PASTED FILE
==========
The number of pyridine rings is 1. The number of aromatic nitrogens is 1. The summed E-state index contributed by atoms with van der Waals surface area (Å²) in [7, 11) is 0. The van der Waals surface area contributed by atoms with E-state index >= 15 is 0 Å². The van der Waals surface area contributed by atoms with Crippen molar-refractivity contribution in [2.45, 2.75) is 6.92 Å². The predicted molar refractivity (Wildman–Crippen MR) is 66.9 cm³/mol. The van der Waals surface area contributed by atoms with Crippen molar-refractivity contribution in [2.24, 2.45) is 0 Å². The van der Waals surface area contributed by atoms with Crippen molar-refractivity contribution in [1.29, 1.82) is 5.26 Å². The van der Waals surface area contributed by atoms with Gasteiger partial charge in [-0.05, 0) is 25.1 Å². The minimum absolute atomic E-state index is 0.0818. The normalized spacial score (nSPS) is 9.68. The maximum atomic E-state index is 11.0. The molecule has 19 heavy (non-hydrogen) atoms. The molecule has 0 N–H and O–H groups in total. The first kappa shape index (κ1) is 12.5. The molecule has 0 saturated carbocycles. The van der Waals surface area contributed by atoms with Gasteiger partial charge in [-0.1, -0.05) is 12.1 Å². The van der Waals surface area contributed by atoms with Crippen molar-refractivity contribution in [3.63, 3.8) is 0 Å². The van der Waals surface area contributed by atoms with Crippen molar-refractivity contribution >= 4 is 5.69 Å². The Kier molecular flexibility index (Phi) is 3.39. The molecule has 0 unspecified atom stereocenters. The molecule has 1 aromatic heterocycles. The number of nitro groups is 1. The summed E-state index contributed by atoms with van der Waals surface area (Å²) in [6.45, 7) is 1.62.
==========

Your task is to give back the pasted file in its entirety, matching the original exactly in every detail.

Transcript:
The number of pyridine rings is 1. The number of aromatic nitrogens is 1. The summed E-state index contributed by atoms with van der Waals surface area (Å²) in [7, 11) is 0. The van der Waals surface area contributed by atoms with E-state index >= 15 is 0 Å². The van der Waals surface area contributed by atoms with Crippen molar-refractivity contribution in [2.45, 2.75) is 6.92 Å². The predicted molar refractivity (Wildman–Crippen MR) is 66.9 cm³/mol. The van der Waals surface area contributed by atoms with Crippen molar-refractivity contribution in [2.24, 2.45) is 0 Å². The van der Waals surface area contributed by atoms with Crippen molar-refractivity contribution in [1.29, 1.82) is 5.26 Å². The van der Waals surface area contributed by atoms with Gasteiger partial charge in [-0.05, 0) is 25.1 Å². The minimum absolute atomic E-state index is 0.0818. The normalized spacial score (nSPS) is 9.68. The maximum atomic E-state index is 11.0. The molecule has 19 heavy (non-hydrogen) atoms. The molecule has 0 N–H and O–H groups in total. The first kappa shape index (κ1) is 12.5. The molecule has 0 saturated carbocycles. The van der Waals surface area contributed by atoms with Gasteiger partial charge in [-0.1, -0.05) is 12.1 Å². The van der Waals surface area contributed by atoms with Crippen molar-refractivity contribution in [3.63, 3.8) is 0 Å². The van der Waals surface area contributed by atoms with Crippen molar-refractivity contribution >= 4 is 5.69 Å². The Kier molecular flexibility index (Phi) is 3.39. The molecule has 0 unspecified atom stereocenters. The molecule has 1 aromatic heterocycles. The number of nitro groups is 1. The summed E-state index contributed by atoms with van der Waals surface area (Å²) in [6.45, 7) is 1.62.